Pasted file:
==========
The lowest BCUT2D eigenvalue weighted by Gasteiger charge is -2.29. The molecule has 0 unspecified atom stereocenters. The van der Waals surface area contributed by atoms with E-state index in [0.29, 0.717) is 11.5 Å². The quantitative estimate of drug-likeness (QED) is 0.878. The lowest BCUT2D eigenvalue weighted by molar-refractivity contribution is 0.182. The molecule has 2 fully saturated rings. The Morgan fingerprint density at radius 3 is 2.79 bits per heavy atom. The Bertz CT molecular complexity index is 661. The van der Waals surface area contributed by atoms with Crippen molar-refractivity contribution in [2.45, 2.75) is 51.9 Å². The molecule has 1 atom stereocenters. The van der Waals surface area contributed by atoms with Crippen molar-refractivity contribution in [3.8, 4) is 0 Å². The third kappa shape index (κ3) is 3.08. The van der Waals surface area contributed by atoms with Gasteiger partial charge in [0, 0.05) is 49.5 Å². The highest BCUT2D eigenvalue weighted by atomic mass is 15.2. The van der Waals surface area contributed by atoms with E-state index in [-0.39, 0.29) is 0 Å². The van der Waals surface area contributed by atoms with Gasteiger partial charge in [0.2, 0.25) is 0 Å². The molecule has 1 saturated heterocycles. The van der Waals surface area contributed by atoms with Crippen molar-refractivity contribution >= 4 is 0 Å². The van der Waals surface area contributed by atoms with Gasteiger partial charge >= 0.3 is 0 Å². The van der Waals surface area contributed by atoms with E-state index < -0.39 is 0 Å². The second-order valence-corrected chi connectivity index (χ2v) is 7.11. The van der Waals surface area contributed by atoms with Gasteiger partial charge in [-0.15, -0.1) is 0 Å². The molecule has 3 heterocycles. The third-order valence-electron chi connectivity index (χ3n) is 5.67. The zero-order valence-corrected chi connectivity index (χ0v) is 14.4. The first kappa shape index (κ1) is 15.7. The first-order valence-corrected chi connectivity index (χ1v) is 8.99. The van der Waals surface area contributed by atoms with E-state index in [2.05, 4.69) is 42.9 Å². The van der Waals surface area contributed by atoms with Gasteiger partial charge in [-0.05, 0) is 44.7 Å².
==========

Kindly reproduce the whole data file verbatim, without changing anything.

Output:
The lowest BCUT2D eigenvalue weighted by Gasteiger charge is -2.29. The molecule has 0 unspecified atom stereocenters. The van der Waals surface area contributed by atoms with E-state index in [0.29, 0.717) is 11.5 Å². The quantitative estimate of drug-likeness (QED) is 0.878. The lowest BCUT2D eigenvalue weighted by molar-refractivity contribution is 0.182. The molecule has 2 fully saturated rings. The Morgan fingerprint density at radius 3 is 2.79 bits per heavy atom. The Bertz CT molecular complexity index is 661. The van der Waals surface area contributed by atoms with Crippen molar-refractivity contribution in [2.45, 2.75) is 51.9 Å². The molecule has 1 atom stereocenters. The van der Waals surface area contributed by atoms with Crippen molar-refractivity contribution in [3.8, 4) is 0 Å². The third kappa shape index (κ3) is 3.08. The van der Waals surface area contributed by atoms with Gasteiger partial charge in [0, 0.05) is 49.5 Å². The highest BCUT2D eigenvalue weighted by atomic mass is 15.2. The van der Waals surface area contributed by atoms with E-state index in [-0.39, 0.29) is 0 Å². The van der Waals surface area contributed by atoms with Gasteiger partial charge in [0.2, 0.25) is 0 Å². The molecule has 1 saturated heterocycles. The van der Waals surface area contributed by atoms with Crippen molar-refractivity contribution >= 4 is 0 Å². The van der Waals surface area contributed by atoms with Gasteiger partial charge >= 0.3 is 0 Å². The van der Waals surface area contributed by atoms with E-state index < -0.39 is 0 Å². The second-order valence-corrected chi connectivity index (χ2v) is 7.11. The van der Waals surface area contributed by atoms with Gasteiger partial charge in [-0.15, -0.1) is 0 Å². The molecule has 3 heterocycles. The third-order valence-electron chi connectivity index (χ3n) is 5.67. The zero-order valence-corrected chi connectivity index (χ0v) is 14.4. The first kappa shape index (κ1) is 15.7. The first-order valence-corrected chi connectivity index (χ1v) is 8.99. The van der Waals surface area contributed by atoms with E-state index in [2.05, 4.69) is 42.9 Å². The van der Waals surface area contributed by atoms with Gasteiger partial charge in [-0.05, 0) is 44.7 Å².